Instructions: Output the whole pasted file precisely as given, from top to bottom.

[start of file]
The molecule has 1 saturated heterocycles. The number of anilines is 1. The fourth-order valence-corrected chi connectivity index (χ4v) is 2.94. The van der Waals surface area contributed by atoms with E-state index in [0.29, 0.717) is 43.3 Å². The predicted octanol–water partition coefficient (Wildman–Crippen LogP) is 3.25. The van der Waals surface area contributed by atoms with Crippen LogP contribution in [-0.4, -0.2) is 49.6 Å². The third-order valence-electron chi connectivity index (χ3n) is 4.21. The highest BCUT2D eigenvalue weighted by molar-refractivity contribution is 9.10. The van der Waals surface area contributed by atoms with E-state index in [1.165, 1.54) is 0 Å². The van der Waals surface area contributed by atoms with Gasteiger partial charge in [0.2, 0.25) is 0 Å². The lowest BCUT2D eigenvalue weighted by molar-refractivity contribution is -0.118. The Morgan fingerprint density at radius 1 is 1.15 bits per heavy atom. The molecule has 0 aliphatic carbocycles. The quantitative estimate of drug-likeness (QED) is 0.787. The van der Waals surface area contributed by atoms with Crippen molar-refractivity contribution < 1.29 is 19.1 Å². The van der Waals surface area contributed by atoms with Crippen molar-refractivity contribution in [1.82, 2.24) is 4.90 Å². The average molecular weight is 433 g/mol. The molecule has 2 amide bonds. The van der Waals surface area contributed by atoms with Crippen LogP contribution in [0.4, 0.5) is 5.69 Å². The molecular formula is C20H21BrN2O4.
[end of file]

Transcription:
The molecule has 1 saturated heterocycles. The number of anilines is 1. The fourth-order valence-corrected chi connectivity index (χ4v) is 2.94. The van der Waals surface area contributed by atoms with E-state index in [0.29, 0.717) is 43.3 Å². The predicted octanol–water partition coefficient (Wildman–Crippen LogP) is 3.25. The van der Waals surface area contributed by atoms with Crippen LogP contribution in [-0.4, -0.2) is 49.6 Å². The third-order valence-electron chi connectivity index (χ3n) is 4.21. The highest BCUT2D eigenvalue weighted by molar-refractivity contribution is 9.10. The van der Waals surface area contributed by atoms with E-state index in [1.165, 1.54) is 0 Å². The van der Waals surface area contributed by atoms with Gasteiger partial charge in [0.2, 0.25) is 0 Å². The lowest BCUT2D eigenvalue weighted by molar-refractivity contribution is -0.118. The Morgan fingerprint density at radius 1 is 1.15 bits per heavy atom. The molecule has 0 aliphatic carbocycles. The quantitative estimate of drug-likeness (QED) is 0.787. The van der Waals surface area contributed by atoms with Crippen molar-refractivity contribution < 1.29 is 19.1 Å². The van der Waals surface area contributed by atoms with Crippen molar-refractivity contribution in [1.82, 2.24) is 4.90 Å². The average molecular weight is 433 g/mol. The molecule has 2 amide bonds. The van der Waals surface area contributed by atoms with Crippen LogP contribution in [0.4, 0.5) is 5.69 Å². The molecular formula is C20H21BrN2O4.